“This is why, if you’re looking for a compromise solution, then yes—take a poll, conduct some research, survey the people. But if you’re looking for a unique solution, the last thing you should do is ask for a vote.”
“A funny thing happens the minute you begin to capture comparative differences on paper: There is a natural inclination for folks in the comparative set to focus on eliminating those differences, rather than accentuating them.”
“My guess is that you’d feel pressure to address the “vulnerabilities” in your brand. Meanwhile, it might not even occur to you to do the opposite—to double down on your strengths, further extending the distance between you and your competitors.”
“The truth of the matter is, true differentiation—sustainable differentiation—is rarely a function of well-roundedness; it is typically a function of lopsidedness. The same can be said for excellence. If you were to meet a brain surgeon who also claimed to be a pediatric orthopedist who also claimed to be a specialist in Botox treatments, you’d likely view all of his credentials with skepticism. Why? Because intuitively you understand that excellence on any extreme almost always involves a trade-off.”
“Negative trade-offs are not only a marker of excellence, they are a marker of differentiation. This is as true for products and brands as it is for brain surgeons.”
“He began by programming each artificial bird to abide by three simple rules: (1) avoid crowding or colliding into nearby birds; (2) keep up with nearby birds (by flying at roughly the same heading and speed); and (3) drift in the direction of the average position of nearby birds.”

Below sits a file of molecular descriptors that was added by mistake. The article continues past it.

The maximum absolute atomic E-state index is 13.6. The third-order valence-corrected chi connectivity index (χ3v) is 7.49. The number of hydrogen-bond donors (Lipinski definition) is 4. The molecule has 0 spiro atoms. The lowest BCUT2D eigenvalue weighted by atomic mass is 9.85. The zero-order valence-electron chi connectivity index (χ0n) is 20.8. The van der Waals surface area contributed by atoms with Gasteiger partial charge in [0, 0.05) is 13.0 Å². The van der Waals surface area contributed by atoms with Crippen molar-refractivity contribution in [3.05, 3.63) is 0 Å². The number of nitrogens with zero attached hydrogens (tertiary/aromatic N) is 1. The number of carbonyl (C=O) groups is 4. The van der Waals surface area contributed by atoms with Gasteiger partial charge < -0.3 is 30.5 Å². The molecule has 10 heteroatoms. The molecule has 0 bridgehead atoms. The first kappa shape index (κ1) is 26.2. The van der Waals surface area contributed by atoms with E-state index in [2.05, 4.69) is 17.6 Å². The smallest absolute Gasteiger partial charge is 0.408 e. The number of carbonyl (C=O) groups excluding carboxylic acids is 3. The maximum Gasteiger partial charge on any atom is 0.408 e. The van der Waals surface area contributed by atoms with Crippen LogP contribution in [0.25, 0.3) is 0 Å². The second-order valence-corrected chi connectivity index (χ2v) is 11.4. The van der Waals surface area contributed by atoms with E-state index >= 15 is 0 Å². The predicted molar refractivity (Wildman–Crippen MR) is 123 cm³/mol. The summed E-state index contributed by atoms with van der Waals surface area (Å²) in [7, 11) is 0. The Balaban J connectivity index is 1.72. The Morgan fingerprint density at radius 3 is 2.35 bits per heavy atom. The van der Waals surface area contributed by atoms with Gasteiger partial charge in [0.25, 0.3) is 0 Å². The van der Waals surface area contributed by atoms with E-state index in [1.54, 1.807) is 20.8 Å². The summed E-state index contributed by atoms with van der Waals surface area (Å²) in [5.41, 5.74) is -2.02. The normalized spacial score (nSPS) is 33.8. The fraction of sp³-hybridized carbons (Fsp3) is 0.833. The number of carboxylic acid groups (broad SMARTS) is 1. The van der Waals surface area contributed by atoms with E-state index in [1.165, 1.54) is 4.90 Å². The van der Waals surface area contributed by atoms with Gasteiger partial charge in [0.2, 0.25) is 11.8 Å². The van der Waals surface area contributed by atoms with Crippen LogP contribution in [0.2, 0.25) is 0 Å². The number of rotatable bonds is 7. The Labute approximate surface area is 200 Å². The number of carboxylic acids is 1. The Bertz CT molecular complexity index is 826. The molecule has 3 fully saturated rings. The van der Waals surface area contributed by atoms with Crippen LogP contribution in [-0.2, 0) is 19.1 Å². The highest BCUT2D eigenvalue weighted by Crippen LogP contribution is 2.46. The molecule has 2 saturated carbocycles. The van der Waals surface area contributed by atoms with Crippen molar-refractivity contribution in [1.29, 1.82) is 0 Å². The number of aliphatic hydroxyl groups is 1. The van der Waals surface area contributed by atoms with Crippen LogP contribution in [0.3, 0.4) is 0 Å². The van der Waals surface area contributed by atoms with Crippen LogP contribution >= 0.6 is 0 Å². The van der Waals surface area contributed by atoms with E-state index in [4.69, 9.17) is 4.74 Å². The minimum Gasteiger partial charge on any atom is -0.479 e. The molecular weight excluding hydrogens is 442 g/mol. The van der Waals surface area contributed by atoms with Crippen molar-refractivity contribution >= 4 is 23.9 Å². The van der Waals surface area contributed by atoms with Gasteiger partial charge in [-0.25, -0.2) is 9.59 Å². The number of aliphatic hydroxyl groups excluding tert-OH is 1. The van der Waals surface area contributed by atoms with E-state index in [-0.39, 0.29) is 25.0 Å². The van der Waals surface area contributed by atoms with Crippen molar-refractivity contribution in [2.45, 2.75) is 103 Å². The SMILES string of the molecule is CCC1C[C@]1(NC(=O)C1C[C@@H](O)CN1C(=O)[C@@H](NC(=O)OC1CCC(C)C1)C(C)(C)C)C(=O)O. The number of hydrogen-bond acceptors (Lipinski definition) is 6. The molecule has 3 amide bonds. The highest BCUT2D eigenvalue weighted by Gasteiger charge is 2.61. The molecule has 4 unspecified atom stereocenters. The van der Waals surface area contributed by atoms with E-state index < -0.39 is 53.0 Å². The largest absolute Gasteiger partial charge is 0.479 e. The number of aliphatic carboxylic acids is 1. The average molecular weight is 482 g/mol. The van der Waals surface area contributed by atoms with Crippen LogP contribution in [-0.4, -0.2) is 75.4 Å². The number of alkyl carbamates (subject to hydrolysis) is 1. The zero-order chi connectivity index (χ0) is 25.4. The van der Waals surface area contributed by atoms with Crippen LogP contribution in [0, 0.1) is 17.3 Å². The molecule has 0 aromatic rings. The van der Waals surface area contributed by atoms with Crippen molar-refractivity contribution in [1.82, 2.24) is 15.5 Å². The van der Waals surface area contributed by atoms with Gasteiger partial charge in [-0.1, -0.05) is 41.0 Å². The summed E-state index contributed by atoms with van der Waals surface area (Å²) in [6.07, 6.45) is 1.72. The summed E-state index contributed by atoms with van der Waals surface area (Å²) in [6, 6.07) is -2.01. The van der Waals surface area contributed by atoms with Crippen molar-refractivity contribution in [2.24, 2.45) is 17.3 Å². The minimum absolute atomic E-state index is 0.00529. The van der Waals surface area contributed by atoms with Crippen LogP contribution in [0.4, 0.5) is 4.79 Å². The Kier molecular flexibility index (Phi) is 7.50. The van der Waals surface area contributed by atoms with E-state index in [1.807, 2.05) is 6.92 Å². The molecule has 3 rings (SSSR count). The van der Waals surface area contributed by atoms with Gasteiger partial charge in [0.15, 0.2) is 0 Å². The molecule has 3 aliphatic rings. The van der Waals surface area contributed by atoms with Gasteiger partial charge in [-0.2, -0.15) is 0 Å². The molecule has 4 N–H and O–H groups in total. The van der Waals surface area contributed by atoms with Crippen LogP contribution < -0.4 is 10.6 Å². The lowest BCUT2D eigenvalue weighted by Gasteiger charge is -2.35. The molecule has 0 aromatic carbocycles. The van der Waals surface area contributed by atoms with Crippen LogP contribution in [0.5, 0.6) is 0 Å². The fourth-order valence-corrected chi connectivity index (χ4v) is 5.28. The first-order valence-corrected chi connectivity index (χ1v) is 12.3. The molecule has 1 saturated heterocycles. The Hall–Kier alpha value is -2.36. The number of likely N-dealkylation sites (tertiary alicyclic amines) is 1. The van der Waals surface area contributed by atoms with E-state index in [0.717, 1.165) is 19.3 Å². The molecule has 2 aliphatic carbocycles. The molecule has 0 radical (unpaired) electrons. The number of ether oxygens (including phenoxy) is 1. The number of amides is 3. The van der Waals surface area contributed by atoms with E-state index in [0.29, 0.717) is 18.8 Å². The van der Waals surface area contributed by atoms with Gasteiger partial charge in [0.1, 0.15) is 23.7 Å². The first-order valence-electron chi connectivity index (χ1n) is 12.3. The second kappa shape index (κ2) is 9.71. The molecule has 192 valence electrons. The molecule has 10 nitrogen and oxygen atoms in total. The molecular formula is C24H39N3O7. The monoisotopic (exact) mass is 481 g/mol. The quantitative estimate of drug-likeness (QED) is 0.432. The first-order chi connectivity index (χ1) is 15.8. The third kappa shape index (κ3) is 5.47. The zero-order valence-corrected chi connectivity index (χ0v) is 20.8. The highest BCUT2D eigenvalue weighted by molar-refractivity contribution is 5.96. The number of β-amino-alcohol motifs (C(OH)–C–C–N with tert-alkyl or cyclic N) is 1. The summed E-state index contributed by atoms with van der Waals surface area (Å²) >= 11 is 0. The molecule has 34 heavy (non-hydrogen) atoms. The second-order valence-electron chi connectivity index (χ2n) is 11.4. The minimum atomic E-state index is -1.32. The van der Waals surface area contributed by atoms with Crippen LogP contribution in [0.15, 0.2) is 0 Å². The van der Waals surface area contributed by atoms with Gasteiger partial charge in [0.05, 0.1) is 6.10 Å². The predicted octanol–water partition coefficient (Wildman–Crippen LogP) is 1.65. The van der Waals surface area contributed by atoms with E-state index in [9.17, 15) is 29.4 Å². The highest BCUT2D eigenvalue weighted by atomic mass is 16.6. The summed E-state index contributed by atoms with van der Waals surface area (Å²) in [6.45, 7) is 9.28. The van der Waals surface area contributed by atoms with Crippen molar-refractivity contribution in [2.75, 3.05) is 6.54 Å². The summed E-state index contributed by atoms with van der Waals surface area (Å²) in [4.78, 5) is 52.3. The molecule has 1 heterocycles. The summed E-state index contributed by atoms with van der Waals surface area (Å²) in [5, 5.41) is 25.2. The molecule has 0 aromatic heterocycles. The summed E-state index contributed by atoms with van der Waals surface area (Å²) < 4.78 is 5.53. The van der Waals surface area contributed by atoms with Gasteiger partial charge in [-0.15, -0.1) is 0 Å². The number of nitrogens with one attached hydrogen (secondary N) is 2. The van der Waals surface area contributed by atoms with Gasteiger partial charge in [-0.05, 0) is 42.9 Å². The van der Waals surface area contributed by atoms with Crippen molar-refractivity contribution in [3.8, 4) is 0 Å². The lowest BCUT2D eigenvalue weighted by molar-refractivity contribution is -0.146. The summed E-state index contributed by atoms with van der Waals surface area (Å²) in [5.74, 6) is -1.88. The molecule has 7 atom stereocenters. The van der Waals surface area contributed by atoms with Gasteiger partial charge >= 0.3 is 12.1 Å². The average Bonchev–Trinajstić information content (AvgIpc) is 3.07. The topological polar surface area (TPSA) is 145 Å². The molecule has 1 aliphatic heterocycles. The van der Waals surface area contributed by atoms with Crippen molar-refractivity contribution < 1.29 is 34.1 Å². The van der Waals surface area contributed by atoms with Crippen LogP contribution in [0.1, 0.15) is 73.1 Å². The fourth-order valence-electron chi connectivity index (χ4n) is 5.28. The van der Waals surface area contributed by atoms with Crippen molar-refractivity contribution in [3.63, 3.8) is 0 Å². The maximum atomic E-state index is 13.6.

“And yet in too many cases, this is what business has been reduced to: the artful packaging of meaningless distinctions as true differentiation.”
In-N-Out Burger. IKEA. JetBlue. What all of these brands have in common is that they have been able to cultivate the most elusive of all customer segments: folks willing to be missionaries for their brand.
“Cereal is cereal because it happens to be food broken down into spoon-sized bits; if the pieces were any larger, we’d have to call them cookies. A Frappuccino is a Frappuccino because it’s sold at Starbucks and priced accordingly; sold anywhere else, it’d have to be considered a caffeinated milkshake. This is some pretty skin-deep stuff.”
“A student of mine once remarked that anti-marketing might just be the antidote for folks weary of being marketed to in the traditional way.”
“If we only pay attention to things that we can measure, we will only pay attention to the things that are easily measurable. And in the process, we will miss a lot.”
“Difference is deviance. Difference is permutation. Difference is a commitment to the unprecedented, which is another way of saying it is a commitment to letting go. If I had to make a prediction, I would say that the idea brands of tomorrow will be the ones that embrace this, even as they take that sharp left down that unpaved road.”